Furthermore, as this article points out, counting is something babies are born with.

      I did not know about the innate faculty of language. Thanks for sharing that bit of info. But I do think that the leap from innate faculty of language to reading is as great or greater than the leap from innate faculty of numeracy to written math.

    • i agree…
      i have almost completely forgotten everything i learned related to math that isnt used regulalry, which is basically all of it.
      language is used everyday of your life and thus always built upon.
      its also easy to hate anything that requires so much effort to understand with such little return on investment. if math is so important…why do people out of school for 10+ years forget most of it.
      i think of advanced math and the phrase “i’m never gonna need this” comes to mind.
      people wouldnt hate math if it was useful to them beyond school, and lets face it, if youre not an engineer, it isnt useful.
      its quite reasonable to hate math.

      • Thanks for stopping by, Nick.

        The problem is that you DO use math all the time. You just don’t use “sit down with a textbook and a pencil math.”

  3. “You’re quite right, math is useless. You won’t be wanting that wine glass, then, because its curves were mathematically designed to enhance your drinking pleasure. Oh! And let me relieve you of the cell phone you hate, it’s full of zeros and ones – can’t be too careful.” You could go on all night.

    • Thanks, Colin.

      I never thought of the wine glass. (As an algebraist, I wouldn’t have.) Do you have more information on that? I would love to use it at a cocktail party, or even a family dinner.

    • That wine glass is also like breathing. I don’t have to know how to design it, I just have to know how to drink out of it.

  4. Wow! I’m so happy to find math sites like this!
    I used to be one of these individuals who said: I’m bad at Math, I hate Maths! until I grew interested in computer programming. I discovered that Math rules the world: From The tiny Cortex A8 processor core in your iPhone, to the Ballistic Missile Defense System to GPS satellites in space, all are ruled by Math and logic. I now find Math a very interesting subject, as interesting as Philosophy (Objectivism). I realized I didn’t really hate Math, but the moronic teachers who didn’t have a clue on how to teach this marvelous subject. Now I feel ashamed and sorry about people who says they aren’t interested in such a crucial and far reaching topic.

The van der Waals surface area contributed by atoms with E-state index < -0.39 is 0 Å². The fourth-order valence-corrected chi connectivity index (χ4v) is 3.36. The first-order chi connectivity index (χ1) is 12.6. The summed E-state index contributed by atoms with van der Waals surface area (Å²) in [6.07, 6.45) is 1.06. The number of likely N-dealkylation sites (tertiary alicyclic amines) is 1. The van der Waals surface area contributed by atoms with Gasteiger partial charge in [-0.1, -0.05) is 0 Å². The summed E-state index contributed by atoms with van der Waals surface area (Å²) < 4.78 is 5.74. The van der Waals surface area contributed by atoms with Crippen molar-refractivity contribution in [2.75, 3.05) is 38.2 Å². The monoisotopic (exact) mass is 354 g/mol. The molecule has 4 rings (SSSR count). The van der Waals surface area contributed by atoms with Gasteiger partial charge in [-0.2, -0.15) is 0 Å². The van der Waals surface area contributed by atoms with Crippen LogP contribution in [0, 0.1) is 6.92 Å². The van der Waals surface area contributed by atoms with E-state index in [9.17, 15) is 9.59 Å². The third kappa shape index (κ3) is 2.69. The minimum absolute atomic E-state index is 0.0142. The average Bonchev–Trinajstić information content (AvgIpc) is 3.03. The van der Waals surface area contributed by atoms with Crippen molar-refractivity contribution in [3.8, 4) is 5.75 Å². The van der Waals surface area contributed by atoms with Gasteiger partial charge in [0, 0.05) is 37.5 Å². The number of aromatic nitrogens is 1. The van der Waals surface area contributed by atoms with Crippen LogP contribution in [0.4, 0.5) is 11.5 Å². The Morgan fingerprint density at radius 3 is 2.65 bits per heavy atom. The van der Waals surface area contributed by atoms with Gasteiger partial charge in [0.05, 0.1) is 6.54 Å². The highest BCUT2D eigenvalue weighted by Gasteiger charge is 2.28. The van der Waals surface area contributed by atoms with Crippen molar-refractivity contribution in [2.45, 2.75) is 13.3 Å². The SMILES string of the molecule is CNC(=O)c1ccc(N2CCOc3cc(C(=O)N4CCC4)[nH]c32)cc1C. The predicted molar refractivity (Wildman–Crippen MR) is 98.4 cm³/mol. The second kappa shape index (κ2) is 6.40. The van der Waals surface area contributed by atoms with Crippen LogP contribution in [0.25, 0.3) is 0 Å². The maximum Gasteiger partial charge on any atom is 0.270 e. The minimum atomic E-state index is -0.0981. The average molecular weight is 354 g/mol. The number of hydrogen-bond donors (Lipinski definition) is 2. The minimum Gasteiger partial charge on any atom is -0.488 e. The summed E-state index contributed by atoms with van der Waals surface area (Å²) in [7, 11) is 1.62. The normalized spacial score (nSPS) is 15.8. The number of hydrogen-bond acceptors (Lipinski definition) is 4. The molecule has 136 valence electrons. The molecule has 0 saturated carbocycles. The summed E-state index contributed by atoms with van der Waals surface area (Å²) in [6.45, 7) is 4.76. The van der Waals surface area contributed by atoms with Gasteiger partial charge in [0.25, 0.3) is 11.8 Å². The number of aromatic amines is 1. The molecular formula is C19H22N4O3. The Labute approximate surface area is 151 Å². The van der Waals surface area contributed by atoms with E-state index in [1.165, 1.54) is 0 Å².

• Thanks for sharing, Mark!

      It’s so widespread, that it’s almost like you can even call math a subject.

      I liken it to breathing: a lot of people don’t know what’s happening physiologically when you breathe, but yet they’re pretty darn good at it. The same is true with math. We mistake “doing math” with knowing all the book math behind the day-to-day math.

      If someone forced you to learn every single year the ins and outs of the lungs and all the bits that go into to breathing, you’d probably hear people say, “I’ve always hated breathing.”

  5. This post makes me so happy.

    Honestly, I probably won’t do that. But man, it drives me crazy when I hear the “I hate math” attitude.